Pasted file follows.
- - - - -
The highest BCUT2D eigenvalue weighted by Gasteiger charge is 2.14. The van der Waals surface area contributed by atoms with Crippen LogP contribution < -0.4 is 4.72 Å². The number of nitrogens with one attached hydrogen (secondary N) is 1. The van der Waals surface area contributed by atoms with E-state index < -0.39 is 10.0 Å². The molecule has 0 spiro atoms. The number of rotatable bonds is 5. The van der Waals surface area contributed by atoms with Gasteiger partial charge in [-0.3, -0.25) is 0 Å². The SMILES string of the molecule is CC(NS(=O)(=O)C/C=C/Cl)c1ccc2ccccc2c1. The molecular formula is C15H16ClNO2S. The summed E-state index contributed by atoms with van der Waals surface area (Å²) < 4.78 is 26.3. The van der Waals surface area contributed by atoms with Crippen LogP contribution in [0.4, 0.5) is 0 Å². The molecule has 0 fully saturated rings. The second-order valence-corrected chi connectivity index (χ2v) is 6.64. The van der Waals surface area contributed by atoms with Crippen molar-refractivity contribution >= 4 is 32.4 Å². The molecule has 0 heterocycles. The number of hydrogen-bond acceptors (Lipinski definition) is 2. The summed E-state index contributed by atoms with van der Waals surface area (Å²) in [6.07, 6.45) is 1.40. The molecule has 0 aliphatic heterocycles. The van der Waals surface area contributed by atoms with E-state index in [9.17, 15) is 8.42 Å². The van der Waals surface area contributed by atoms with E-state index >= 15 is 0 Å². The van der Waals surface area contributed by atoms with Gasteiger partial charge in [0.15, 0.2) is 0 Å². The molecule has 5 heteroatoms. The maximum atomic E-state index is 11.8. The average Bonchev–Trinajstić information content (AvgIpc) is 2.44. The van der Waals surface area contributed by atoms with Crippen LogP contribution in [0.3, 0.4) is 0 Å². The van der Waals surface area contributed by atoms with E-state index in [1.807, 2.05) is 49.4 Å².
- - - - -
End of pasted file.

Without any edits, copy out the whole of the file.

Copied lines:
The highest BCUT2D eigenvalue weighted by Gasteiger charge is 2.14. The van der Waals surface area contributed by atoms with Crippen LogP contribution < -0.4 is 4.72 Å². The number of nitrogens with one attached hydrogen (secondary N) is 1. The van der Waals surface area contributed by atoms with E-state index < -0.39 is 10.0 Å². The molecule has 0 spiro atoms. The number of rotatable bonds is 5. The van der Waals surface area contributed by atoms with Gasteiger partial charge in [-0.3, -0.25) is 0 Å². The SMILES string of the molecule is CC(NS(=O)(=O)C/C=C/Cl)c1ccc2ccccc2c1. The molecular formula is C15H16ClNO2S. The summed E-state index contributed by atoms with van der Waals surface area (Å²) < 4.78 is 26.3. The van der Waals surface area contributed by atoms with Crippen LogP contribution in [0.4, 0.5) is 0 Å². The molecule has 0 fully saturated rings. The second-order valence-corrected chi connectivity index (χ2v) is 6.64. The van der Waals surface area contributed by atoms with Crippen molar-refractivity contribution >= 4 is 32.4 Å². The molecule has 0 heterocycles. The number of hydrogen-bond acceptors (Lipinski definition) is 2. The summed E-state index contributed by atoms with van der Waals surface area (Å²) in [6.07, 6.45) is 1.40. The molecule has 0 aliphatic heterocycles. The van der Waals surface area contributed by atoms with E-state index in [9.17, 15) is 8.42 Å². The van der Waals surface area contributed by atoms with E-state index >= 15 is 0 Å². The van der Waals surface area contributed by atoms with Gasteiger partial charge in [0.15, 0.2) is 0 Å². The molecule has 5 heteroatoms. The maximum atomic E-state index is 11.8. The average Bonchev–Trinajstić information content (AvgIpc) is 2.44. The van der Waals surface area contributed by atoms with Crippen LogP contribution in [0.3, 0.4) is 0 Å². The van der Waals surface area contributed by atoms with E-state index in [1.807, 2.05) is 49.4 Å².